Notes from Maryland Association of Counties (MACo) Conference and Opioid Epidemic Discussions
By Doris J. Cammack-Spencer, President and CEO and Katie Nash, The Greenwill Group
MACo had the largest turn-out in its history this month. With several events each evening, day sessions, and plenty of opportunities to catch up with elected officials from the local, state, and federal levels. Importantly, we use this time to chat with state cabinet officials and their staff – this is a great time to socialize and understand where we are headed for the upcoming session. There was incredible energy.
I was there and represented by our Lobbyists, Government Relations professionals, the Greenwill Group. Thanks to Katie Nash for her copious notes.
As you may have guessed, there was a lot of chatter about the 2018 election and the waterfall effect of folks moving up (and out). There is no doubt that the 2019 session will have a lot of new faces – similar to the freshman class of 2016. The only way to stay on top of this is to keep a constant presence and an ear to the ground. Folks are announcing/considering/talking about running on the “what-if” channel – if Senator X runs for higher office, then Delegates Y and Z will run for that seat, leaving those openings . . .
Among the topics discussed, was the opioid epidemic. There was a discussion Saturday and the presentation was provided the Director of the Maryland Emergency Management Agency, his deputy, and a Communications professional from the Governor’s Coordinator Office. Statistics were presented that shows there has been little progress in the last 12-18 months. The presenters offered a three-pronged approach and they “all equally important”: Prevention, Protection, Access to Treatment.
They cited their Opioid Operational Command Center as their focus – a program to coordinate state agencies. They discuss the fact that they have “mobilized” and that the counties are no responsible for determining the next steps. They are standing up teams to intervene.
MEMA Director Stamp mentioned $20M grant dollars with Secretary Schrader and the Behavioral Health team at DHMH, additional funding at Crime Control & Prevention. He cited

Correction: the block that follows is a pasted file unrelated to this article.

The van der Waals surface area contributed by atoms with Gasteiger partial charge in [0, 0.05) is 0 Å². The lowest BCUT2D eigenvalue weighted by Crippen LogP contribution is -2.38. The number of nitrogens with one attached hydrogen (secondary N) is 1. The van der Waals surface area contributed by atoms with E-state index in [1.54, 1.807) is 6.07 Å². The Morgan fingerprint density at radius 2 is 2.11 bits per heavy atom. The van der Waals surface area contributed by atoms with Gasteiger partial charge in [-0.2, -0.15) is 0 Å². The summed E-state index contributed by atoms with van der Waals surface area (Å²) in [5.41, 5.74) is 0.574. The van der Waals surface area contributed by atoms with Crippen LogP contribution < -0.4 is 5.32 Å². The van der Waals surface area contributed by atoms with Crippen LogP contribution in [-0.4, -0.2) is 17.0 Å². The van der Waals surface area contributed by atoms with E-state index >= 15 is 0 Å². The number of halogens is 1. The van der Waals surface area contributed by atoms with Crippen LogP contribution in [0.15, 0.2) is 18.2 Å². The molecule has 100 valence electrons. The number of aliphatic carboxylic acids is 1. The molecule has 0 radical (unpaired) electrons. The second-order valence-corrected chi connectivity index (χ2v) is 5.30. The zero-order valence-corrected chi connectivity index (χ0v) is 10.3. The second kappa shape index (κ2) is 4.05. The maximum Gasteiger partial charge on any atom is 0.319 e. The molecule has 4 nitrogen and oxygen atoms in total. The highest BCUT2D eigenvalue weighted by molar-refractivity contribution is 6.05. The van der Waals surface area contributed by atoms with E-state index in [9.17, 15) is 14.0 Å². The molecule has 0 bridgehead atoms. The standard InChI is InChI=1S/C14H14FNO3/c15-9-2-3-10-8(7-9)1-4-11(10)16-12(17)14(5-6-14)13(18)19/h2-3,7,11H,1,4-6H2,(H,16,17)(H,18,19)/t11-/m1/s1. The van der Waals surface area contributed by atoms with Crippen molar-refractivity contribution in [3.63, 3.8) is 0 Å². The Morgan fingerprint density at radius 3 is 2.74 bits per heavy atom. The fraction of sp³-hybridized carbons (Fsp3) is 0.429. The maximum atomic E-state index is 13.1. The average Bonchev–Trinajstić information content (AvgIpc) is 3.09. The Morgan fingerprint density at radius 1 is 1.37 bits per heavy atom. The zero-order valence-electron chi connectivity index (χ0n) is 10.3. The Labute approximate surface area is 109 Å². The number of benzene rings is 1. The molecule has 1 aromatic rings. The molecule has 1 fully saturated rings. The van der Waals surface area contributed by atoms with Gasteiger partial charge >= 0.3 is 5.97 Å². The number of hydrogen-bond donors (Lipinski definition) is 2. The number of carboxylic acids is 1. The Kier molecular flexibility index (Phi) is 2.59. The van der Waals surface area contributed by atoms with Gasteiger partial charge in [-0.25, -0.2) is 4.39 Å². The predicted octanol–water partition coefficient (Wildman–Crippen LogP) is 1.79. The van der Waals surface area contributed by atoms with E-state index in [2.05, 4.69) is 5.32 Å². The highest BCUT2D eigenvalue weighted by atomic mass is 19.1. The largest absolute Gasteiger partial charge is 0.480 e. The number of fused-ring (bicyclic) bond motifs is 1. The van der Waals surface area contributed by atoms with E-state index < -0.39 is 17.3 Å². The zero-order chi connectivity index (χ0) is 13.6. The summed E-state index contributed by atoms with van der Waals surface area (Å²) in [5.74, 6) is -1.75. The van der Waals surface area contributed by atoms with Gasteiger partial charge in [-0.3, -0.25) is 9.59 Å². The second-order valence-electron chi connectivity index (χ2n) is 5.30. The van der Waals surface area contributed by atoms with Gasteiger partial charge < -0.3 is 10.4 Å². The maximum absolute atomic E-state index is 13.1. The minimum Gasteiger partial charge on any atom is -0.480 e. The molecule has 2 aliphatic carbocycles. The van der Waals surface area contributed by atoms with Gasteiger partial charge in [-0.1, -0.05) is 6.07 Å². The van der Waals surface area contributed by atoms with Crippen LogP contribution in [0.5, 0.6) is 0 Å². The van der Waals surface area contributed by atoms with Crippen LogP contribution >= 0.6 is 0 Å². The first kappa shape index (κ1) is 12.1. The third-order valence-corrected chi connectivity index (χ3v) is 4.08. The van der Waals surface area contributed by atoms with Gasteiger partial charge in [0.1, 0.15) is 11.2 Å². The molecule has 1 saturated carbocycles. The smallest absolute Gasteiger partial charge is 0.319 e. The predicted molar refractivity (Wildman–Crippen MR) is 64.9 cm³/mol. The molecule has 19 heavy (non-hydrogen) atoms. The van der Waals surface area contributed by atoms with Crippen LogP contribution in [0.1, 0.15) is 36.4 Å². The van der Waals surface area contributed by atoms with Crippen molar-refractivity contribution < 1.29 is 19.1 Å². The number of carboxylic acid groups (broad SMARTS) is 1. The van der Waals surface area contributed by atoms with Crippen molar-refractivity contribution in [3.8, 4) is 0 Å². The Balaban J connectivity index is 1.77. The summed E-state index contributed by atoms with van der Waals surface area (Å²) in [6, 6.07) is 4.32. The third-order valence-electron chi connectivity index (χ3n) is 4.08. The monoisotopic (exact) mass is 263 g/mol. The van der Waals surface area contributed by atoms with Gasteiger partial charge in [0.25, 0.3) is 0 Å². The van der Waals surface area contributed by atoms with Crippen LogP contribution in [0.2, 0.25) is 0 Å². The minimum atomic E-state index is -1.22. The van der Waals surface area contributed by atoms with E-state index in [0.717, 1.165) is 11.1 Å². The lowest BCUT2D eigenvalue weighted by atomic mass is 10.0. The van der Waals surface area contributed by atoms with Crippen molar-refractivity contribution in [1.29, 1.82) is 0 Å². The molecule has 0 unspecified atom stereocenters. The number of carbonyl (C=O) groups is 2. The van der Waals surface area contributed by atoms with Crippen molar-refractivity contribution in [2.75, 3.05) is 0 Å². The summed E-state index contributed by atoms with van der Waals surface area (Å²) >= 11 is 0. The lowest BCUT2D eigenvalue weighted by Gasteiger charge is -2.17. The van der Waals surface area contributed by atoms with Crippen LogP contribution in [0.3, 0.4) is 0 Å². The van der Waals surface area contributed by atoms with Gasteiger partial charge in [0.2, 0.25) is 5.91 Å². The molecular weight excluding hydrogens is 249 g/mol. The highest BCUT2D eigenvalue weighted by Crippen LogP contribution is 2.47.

He said the Governor announced $22M to fight this, 80% of which will be directed to local government.
Director Stamp discussed treatment and how difficult it has been to move the ball forward to provide additional access to treatment: “No doubt we need to expand treatment options but they have been challenged because of stigma” and he expressed that things have been harder than he thought. He recognized that the “capacity we have is inadequate” and they are working on “identifying the capacity we do have”. He said they are “engaging in expanding capacity.”
They discussed the cycle of those in crisis and that they are working with Maryland Hospital Association for a discharge protocol to get folks treatment and transition them into detox beds asap, then to residential treatment. They mentioned peer to peer case management and offered that when folks are jailed they could go to drug court rather than jail. 11 jails are piloting a vivitriol treatment program and reviewing data to potentially expand that statewide.
With respect to law enforcement, he says “this is a supply and demand business”. Director Stamp discussed working with feds to disrupt the drug dealing cycle. The state has been lobbying the federal government to declare a state of emergency for the past 5 months and Stamp says they will be declaring soon to free up federal dollars.
Director Stamp asked that school superintendents step up and be leaders to improve education efforts. No jurisdictions are saying they have comprehensive programming in place. MEMA wants to hear from counties to prevent drug deaths. Insufficient funding is cited as a problem to reaching goals for reductions.
Birch Barron, Deputy Director for the Opioid Operational Command Center, told folks to sit down with their Emergency Managers and Health Officers, ask for an update on the what they are doing to achieve the goals for the Opioid Intervention. He also indicated he would appreciate an invitation to attend a County’s Intervention meeting.
Clay Stamp summarized:
1) Raise the conversation
2) Target our energy (tell the same story)
3) Coordinate and flow resources
4) Exploit the data and analytics
5) Push and support projects (“we’re going to be relentless”)
Director Stamp indicates that with respect to the national state of emergency, there will be funding made available:
– FEMA Stafford Act (funding
– National Emergency (Congress has to dedicate funding)
– Public Health Emergency (Congress has to fill the fund, cited as the most likely)
This is an ongoing public crisis – there are going to have to be additional conversations about this funding and how treatment options are expanded.
Cheryl Greene, member of the Chamber’s Legislative Committee, was appointed to the Chesapeake Beach/North Beach Opioid Committee.